Python library implementing linear operators to allow solving large-scale optimization problems without requiring to explicitly create a dense (or sparse) matrix.

## Project description

## Objective

This Python library is inspired by the MATLAB Spot – A Linear-Operator Toolbox project.

Linear operators and inverse problems are at the core of many of the most used algorithms in signal processing, image processing, and remote sensing. When dealing with small-scale problems, the Python numerical scientific libraries numpy and scipy allow to perform many of the underlying matrix operations (e.g., computation of matrix-vector products and manipulation of matrices) in a simple and compact way.

Many useful operators, however, do not lend themselves to an explicit matrix representation when used to solve large-scale problems. PyLops operators, on the other hand, still represent a matrix and can be treated in a similar way, but do not rely on the explicit creation of a dense (or sparse) matrix itself. Conversely, the forward and adjoint operators are represented by small pieces of codes that mimic the effect of the matrix on a vector or another matrix.

Luckily, many iterative methods (e.g. cg, lsqr) do not need to know the individual entries of a matrix to solve a linear system. Such solvers only require the computation of forward and adjoint matrix-vector products as done for any of the PyLops operators.

Here is a simple example showing how a dense first-order first derivative operator can be created, applied and inverted using numpy/scipy commands:

import numpy as np from scipy.linalg import lstsq nx = 7 x = np.arange(nx) - (nx-1)/2 D = np.diag(0.5*np.ones(nx-1), k=1) - \ np.diag(0.5*np.ones(nx-1), k=-1) D[0] = D[-1] = 0 # take away edge effects # y = Dx y = np.dot(D,x) # x = D'y xadj = np.dot(D.T,y) # xinv = D^-1 y xinv = lstsq(D, y)[0]

and similarly using PyLops commands:

from pylops import FirstDerivative Dlop = FirstDerivative(nx, dtype='float64') # y = Dx y = Dlop*x # x = D'y xadj = Dlop.H*y # xinv = D^-1 y xinv = Dlop / y

Note how this second approach does not require creating a dense matrix, reducing both the memory load and the computational cost of applying a derivative to an input vector x. Moreover, the code becomes even more compact and espressive than in the previous case letting the user focus on the formulation of equations of the forward problem to be solved by inversion.

## Project structure

This repository is organized as follows:

**pylops**: python library containing various linear operators and auxiliary routines**pytests**: set of pytests**testdata**: sample datasets used in pytests and documentation**docs**: sphinx documentation**examples**: set of python script examples for each linear operator to be embedded in documentation using sphinx-gallery**tutorials**: set of python script tutorials to be embedded in documentation using sphinx-gallery

## Getting started

You need **Python 3.6.4 or greater**.

If you want to simply use PyLops within your Python codes, type the following command in your terminal:

```
pip install pylops
```

Open a python terminal and type:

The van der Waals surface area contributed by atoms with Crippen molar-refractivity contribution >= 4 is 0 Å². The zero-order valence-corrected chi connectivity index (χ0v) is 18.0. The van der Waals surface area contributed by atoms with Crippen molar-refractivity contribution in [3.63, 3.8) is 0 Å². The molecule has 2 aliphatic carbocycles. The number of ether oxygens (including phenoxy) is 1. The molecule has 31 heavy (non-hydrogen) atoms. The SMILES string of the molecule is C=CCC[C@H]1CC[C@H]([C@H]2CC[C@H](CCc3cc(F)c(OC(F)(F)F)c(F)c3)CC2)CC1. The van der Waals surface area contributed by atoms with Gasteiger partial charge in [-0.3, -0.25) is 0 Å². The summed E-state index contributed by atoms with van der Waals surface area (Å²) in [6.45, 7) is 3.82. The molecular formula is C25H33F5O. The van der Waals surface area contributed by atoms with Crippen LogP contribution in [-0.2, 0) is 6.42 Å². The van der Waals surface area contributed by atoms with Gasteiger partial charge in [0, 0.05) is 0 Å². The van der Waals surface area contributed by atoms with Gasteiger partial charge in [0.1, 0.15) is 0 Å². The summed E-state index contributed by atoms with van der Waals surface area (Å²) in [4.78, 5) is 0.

```
import pylops
```

If you do not see any error, you should be good to go, enjoy!

## Contributing

*Feel like contributing to the project? Adding new operators or tutorial?*

We advise using the Anaconda Python distribution
to ensure that all the dependencies are installed via the `Conda`

package manager. Follow
the following instructions and read carefully the CONTRIBUTING file before getting started.

### 1. Fork and clone the repository

Execute the following command in your terminal:

```
git clone https://github.com/your_name_here/pylops.git
```

### 2. Install PyLops in a new Conda environment

To ensure that further development of PyLops is performed within the same environment (i.e., same dependencies) as
that defined by `requirements-dev.txt`

or `environment-dev.yml`

files, we suggest to work off a new Conda enviroment.

The first time you clone the repository run the following command:

```
make dev-install_conda
```

To ensure that everything has been setup correctly, run tests:

```
make tests
```

Make sure no tests fail, this guarantees that the installation has been successfull.

Remember to always activate the conda environment every time you open a new terminal by typing:

```
source activate pylops
```

## Documentation

The official documentation of PyLops is available here.

Visit this page to get started learning about different operators and their applications as well as how to
create new operators yourself and make it to the `Contributors`

list.

Moreover, if you have installed PyLops using the *developer environment* you can also build the documentation locally by
typing the following command:

```
make doc
```

Once the documentation is created, you can make any change to the source code and rebuild the documentation by simply typing

```
make docupdate
```

Note that if a new example or tutorial is created (and if any change is made to a previously available example or tutorial) you are required to rebuild the entire documentation before your changes will be visible.

## History

PyLops was initially written and it is currently maintained by Equinor. It is a flexible and scalable python library for large-scale optimization with linear operators that can be tailored to our needs, and as contribution to the free software community.

## Contributors

- Matteo Ravasi, mrava87
- Carlos da Costa, cako
- Dieter Werthmüller, prisae
- Tristan van Leeuwen, TristanvanLeeuwen

## Project details

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Filename, size & hash SHA256 hash help | File type | Python version | Upload date |
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pylops-1.3.0-py3-none-any.whl (113.8 kB) Copy SHA256 hash SHA256 | Wheel | py3 | |

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